And if you’re looking for ways to use cilantro, check out this delicious Vegan Cilantro Pesto recipe.
How To Store Cilantro
There are different ways to store cilantro. Here are some ideas:
- Place freshly harvested cilantro stems in a glass jar with 1 inch of water. Left of the kitchen counter, cilantro will keep fresh for 5-7 days. Change the water if it starts to discolor.
- Again, put freshly harvested cilantro stems in a glass jar with 1 inch of water. Then place a plastic bag over the glass jar, secure it with an elastic band, and place it in the refrigerator. Change the water when it starts to discolor, normally every couple days. Cilantro can remain fresh for 1-2 weeks.
- Chop the leaves and fill ice cube trays to around 2/3 full. Top the cilantro filled ice cubes with water, then freeze. When ready to use the frozen cilantro ice cubes, simply allow them to defrost and once the water melts away, you will be left with cilantro perfect for cooking. With this method, cilantro will keep up to 6 months.
- Turn cilantro into a puree using a food processor with a bit of water, transfer to ice cube trays and freeze. Freezing the cilantro can last up to 6 months.
- Drying cilantro will diminish the flavor but is still a great option if you have a large harvest you would like to preserve. Dry cilantro leaves by hanging them upside down in a warm dry place out of direct sunlight, dry them in a dehydrator such as this one or in the oven set to a very low temperature until they’re fully dried. Put dried cilantro in an airtight container in a cool dry place out of direct sunlight. Dried cilantro can last 12 months.
Frozen and dried cilantro is best used for cooking in dishes.
How to Collect and Harvest Coriander Seeds
Once cilantro flowers it will then produce coriander seeds. These can then be used whole or ground up and used as a spice. Additionally, you might collect the seed to plant new cilantro for the following season. Here’s how:
- Wait for the cilantro flower head to finish flowering. It will develop seeds and start to dry. When the seed head turns mainly brown all over cut off the seed head at the stem.
- Seed heads can then be placed headfirst into a paper bag.
- Hang the bag, so the seed heads are upside down, in a warm dry area until the stems completely dry out. This can take around 2 weeks.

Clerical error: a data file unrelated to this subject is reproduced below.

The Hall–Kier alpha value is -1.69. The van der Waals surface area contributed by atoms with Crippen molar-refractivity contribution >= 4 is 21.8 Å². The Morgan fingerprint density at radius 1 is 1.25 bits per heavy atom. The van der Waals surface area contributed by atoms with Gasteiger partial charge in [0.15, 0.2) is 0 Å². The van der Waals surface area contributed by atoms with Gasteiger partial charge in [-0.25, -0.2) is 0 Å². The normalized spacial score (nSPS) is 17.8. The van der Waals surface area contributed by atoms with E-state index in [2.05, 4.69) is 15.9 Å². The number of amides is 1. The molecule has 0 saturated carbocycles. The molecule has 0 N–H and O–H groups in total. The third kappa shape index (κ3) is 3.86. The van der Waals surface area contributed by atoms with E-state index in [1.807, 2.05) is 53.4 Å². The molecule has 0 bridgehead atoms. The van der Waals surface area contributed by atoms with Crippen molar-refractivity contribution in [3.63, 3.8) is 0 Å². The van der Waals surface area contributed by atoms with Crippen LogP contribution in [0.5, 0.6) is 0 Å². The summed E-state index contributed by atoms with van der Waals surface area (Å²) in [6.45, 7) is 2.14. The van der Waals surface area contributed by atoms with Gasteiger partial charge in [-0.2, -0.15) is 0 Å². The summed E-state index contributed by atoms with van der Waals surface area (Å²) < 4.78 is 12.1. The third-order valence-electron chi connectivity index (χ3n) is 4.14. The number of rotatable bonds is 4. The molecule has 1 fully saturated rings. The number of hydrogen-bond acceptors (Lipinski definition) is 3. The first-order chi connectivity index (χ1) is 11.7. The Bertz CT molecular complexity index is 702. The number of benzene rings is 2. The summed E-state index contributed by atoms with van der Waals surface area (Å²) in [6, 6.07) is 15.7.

- During the drying process, many of the seeds will naturally fall off the stems and be collected in the bag. Remaining seed can be shaken from the stem into the paper bag and finally rubbed off from the stem using your fingers.
- Collect the seeds from the paper bag and place them in airtight containers away from direct sunlight. Coriander seed can last at least 12 months if stored correctly.
Cilantro Pests and Diseases
The biggest problem growing cilantro is the plant’s sensitivity to heat, which causes it to bolt to flower and then seed. But here are a few pests and diseases to also keep an eye on.
Bacterial Leaf Spot – this looks like yellowish to dark brown spots on the cilantro leaves. Control by removing affected leaves, minimize watering overhead and practice 3-year crop rotation to help eliminate soil contamination. Ensure plants have adequate airflow.
Fusarium Wilt – this fungal infection causes the plant to wilt, collapse, and die. Seed can be diseased so minimize exposure by purchasing disease-free seed. Practice crop rotation and start with healthy soil before sowing or planting the cilantro.
Powdery Mildew – if the cilantro plant develops a white coating on the leaves the likely cause is powdery mildew. This fungal disease is not usually fatal to the plant but it will affect growth and the flavor.
For a natural fungicide spray, this diy milk spray is easy to make at home as well as being safe to use on the plant and for the environment.
Leafhoppers – these insects suck the juices from stems and the leaves. Control leafhoppers by spraying them off the plants with water. Alternatively, use horticultural neem oil.
Aphids – these small fluffy looking insects suck the sap from the stems and leaves. An effective treatment is blasting them off with the garden hose or use a horticultural soap or neem oil.
Growing cilantro is a flavorful and aromatic addition to the herb garden. By succession planting new seeds regularly during the growing season, you can be harvesting cilantro for many months. And nothing beats the satisfaction of picking your own cilantro from the garden whenever you need it. So why not try growing cilantro in your garden?
Water Spray Bottle – for gently watering seeds.
Interested in growing more herbs in your edible garden at home? Here are some other great articles: